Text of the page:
The Discovery of New Worlds - M.B. Synge - ebook
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In this new century, the story of the world was the story of Rome herself, for she ruled over nearly all the world that was known to the men of these olden times.Let us remember that we are still talking of two thousand years ago, though we have almost unconsciously glided from the era known as B.C.—that is, Before Christ—to that known as A.D., Anno Domini, the year of our Lord.It is sometimes hard to realise all that had happened before this time in the far-off ages of long ago. And yet it is all so interesting and so vastly important. It shows us how earnest work and toil raised each nation in turn to a high position, and how the acquisition of wealth or the greed of conquest brought that nation low.We must now see how Rome too,—"Golden Rome," as she was called by the poets of her day,—the Mistress of the World, fell, owing to her desire for wealth and display, indolence and luxury, and how great and terrible was her fall.While the child Christ was growing up in his quiet home in the East, Cæsar Augustus was still ruling the great Roman world, of which Rome itself was the centre. Augustus did what he could to make Rome, the capital of the whole world, worthy of her name.Like Pericles at Athens in the olden days, he built beautiful buildings and tried to make the city as famous as possible. Many races met within her gates, many languages were spoken in her streets. Eastern princes and wildly-clad Britons and Gauls, low-browed Egyptians and sunburnt Spaniards,—all might have been seen at this time in the Forum at Rome, together with the Romans and Greeks...

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The Discovery of New Worlds

M.B. Synge

OZYMANDIAS PRESS

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Copyright © 2016 by M.B. Synge

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TABLE OF CONTENTS

The Roman World

A Great World Power

Voyage and Shipwreck

The Tragedy of Nero

The Great Fire in Rome

The Destruction of Pompeii

Marcus Aurelius

Decline of the Roman Empire

Christians to the Lions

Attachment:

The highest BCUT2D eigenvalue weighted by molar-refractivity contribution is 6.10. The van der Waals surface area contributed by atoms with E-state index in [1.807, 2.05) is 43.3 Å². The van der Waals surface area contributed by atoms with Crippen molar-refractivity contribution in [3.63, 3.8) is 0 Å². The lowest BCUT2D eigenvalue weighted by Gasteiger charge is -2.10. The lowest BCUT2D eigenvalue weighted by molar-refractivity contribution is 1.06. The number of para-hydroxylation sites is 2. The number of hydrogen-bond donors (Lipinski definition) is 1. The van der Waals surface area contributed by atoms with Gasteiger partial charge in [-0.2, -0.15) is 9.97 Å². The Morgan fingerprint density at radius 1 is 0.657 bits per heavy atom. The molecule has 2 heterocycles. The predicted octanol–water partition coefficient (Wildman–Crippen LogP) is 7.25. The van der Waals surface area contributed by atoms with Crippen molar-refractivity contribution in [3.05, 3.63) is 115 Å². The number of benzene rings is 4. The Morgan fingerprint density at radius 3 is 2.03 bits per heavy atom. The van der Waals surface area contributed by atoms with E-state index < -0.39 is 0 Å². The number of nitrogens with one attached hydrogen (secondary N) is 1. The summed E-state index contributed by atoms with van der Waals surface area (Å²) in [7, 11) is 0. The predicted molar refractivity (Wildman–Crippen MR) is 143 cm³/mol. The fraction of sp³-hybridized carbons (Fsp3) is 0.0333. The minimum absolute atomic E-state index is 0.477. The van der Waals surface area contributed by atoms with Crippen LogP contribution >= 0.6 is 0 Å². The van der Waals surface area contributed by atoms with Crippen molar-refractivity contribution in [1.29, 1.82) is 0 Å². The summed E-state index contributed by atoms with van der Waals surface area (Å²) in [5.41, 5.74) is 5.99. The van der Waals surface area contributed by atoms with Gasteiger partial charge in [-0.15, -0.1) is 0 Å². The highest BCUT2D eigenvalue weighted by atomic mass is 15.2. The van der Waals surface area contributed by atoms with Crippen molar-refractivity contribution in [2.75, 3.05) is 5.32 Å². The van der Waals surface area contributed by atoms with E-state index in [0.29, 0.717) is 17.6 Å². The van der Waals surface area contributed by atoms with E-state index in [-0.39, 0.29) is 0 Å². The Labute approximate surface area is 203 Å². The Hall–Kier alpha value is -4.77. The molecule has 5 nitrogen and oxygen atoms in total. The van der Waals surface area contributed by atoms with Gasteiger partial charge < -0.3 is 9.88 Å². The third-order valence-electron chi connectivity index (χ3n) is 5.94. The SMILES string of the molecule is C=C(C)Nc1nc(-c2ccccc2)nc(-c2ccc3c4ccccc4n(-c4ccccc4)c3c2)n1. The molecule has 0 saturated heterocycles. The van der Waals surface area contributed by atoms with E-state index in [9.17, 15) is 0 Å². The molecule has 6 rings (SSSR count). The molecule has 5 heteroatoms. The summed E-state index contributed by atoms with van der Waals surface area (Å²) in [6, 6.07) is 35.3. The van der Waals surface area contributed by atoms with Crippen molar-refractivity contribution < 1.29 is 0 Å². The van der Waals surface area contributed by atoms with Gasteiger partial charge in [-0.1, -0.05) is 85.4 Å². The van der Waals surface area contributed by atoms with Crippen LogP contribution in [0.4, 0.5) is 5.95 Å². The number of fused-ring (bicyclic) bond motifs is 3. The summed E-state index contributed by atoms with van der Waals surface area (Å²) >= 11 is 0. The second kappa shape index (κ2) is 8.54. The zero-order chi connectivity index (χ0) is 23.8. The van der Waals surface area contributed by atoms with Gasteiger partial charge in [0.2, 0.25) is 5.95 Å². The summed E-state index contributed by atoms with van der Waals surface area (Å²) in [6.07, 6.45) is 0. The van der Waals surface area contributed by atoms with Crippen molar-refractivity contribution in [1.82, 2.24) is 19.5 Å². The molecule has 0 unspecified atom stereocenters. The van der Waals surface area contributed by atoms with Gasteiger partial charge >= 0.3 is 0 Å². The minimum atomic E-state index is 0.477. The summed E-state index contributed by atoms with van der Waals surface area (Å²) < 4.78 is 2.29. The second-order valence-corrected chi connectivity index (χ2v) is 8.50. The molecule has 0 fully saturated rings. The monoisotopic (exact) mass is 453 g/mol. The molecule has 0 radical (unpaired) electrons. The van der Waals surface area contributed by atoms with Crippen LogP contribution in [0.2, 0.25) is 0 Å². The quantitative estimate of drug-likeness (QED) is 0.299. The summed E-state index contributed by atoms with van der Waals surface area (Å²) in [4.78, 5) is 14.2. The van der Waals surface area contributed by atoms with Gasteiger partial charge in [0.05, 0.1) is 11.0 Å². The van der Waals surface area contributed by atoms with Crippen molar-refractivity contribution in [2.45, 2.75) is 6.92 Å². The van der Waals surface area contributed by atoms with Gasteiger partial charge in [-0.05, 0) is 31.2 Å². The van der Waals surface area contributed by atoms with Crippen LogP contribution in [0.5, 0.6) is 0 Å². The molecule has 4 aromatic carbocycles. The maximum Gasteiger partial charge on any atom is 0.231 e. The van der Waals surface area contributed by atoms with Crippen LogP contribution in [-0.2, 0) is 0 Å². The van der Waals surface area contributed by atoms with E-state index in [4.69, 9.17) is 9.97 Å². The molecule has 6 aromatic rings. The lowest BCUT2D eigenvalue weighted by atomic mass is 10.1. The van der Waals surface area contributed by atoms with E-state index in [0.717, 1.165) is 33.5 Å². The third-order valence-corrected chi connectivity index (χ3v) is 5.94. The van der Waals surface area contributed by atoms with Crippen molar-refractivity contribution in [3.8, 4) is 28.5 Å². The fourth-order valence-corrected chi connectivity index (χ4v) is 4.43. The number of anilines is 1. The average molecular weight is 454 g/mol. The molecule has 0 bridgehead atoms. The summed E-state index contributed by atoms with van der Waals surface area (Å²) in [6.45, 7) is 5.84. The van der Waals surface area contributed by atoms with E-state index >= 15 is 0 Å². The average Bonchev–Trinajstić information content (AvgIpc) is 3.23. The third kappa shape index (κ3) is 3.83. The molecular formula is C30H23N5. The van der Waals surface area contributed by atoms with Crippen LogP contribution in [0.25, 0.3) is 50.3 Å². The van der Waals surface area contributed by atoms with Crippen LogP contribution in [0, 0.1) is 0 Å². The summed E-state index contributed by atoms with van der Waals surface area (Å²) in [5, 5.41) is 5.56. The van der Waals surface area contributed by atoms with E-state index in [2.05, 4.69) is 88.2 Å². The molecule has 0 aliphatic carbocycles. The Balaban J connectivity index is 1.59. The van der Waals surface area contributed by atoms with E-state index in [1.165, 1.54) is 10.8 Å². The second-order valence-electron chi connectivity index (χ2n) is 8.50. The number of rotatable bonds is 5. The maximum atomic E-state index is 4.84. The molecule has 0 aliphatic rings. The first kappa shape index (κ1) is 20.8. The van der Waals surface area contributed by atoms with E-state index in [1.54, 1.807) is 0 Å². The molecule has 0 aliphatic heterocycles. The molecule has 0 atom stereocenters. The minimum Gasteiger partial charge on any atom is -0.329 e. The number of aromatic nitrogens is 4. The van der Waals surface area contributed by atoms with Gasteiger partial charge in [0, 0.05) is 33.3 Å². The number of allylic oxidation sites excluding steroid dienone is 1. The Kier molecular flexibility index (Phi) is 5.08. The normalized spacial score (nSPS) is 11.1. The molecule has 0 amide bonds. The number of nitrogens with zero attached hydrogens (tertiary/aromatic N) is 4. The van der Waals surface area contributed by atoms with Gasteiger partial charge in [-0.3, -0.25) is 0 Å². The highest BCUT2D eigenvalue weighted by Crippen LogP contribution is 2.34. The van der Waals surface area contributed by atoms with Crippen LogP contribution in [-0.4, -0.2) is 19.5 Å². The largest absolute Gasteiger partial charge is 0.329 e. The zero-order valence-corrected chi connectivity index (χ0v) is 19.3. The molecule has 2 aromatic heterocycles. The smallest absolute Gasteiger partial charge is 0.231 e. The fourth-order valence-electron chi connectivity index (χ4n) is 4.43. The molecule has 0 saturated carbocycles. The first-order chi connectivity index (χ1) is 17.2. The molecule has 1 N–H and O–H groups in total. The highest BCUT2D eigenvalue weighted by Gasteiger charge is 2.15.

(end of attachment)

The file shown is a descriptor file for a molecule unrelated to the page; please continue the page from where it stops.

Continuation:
The Armies of the North

The Dark Ages

King Arthur and His Knights

The Hero of Two Nations

The Hardy Northmen

How the Northmen Conquered England

A Spanish Hero

The First Crusade

Frederick Barbarossa

The Third Crusade

The Days of Chivalry

Queen of the Adriatic

The Story of Marco Polo

Dante’s Great Poem

The Maid of Orleans

The Sea of Darkness

Prince Henry, the Sailor

A Famous Voyage

The Invention of Printing

The Stormy Cape

Vasco da Gama’s Great Voyage

India at Last

The New Trade-Route

Golden Goa

Christopher Columbus

The Last of the Moors

Discovery of the New World

The West Indies

Columbus in Chains

A Great Mistake

Follow the Leader

Discovery of the Pacific

Magellan’s Great Plan

Magellan’s Straits

Round the World

The Finding of Mexico

Montezuma

Siege and Fall of Mexico

Conquest of Peru

A Great Awakening

The Roman World

“Let the great world spin for ever down the ringing grooves of change.”

—TENNYSON.

In this new century, the story of the world was the story of Rome herself, for she ruled over nearly all the world that was known to the men of these olden times.

Let us remember that we are still talking of two thousand years ago, though we have almost unconsciously glided from the era known as B.C.—that is, Before Christ—to that known as A.D., Anno Domini, the year of our Lord.

It is sometimes hard to realise all that had happened before this time in the far-off ages of long ago. And yet it is all so interesting and so vastly important. It shows us how earnest work and toil raised each nation in turn to a high position, and how the acquisition of wealth or the greed of conquest brought that nation low.

We must now see how Rome too,—"Golden Rome,” as she was called by the poets of her day,—the Mistress of the World, fell, owing to her desire for wealth and display, indolence and luxury, and how great and terrible was her fall.

While the child Christ was growing up in his quiet home in the East, Cæsar Augustus was still ruling the great Roman world, of which Rome itself was the centre. Augustus did what he could to make Rome, the capital of the whole world, worthy of her name.

Like Pericles at Athens in the olden days, he built beautiful buildings and tried to make the city as famous as possible. Many races met within her gates, many languages were spoken in her streets. Eastern princes and wildly-clad Britons and Gauls, low-browed Egyptians and sunburnt Spaniards,—all might have been seen at this time in the Forum at Rome, together with the Romans and Greeks.

Anxious to communicate with all parts of his mighty empire, Augustus started the imperial post. At certain stations along the great military roads, which now stretched from Rome to Cadiz in Spain, as well as to the coasts of France and Holland, he established settlements. Officers and messengers, with horses and mules, were ready to ride off, at a moment’s notice, with messages from the emperor, to those who were ruling provinces under him. Along these great roads the legions of Rome were continually marching to and from the provinces, their tall helmets flashing in the sunlight as they tramped along the paved roads to protect the interests of Rome in distant lands.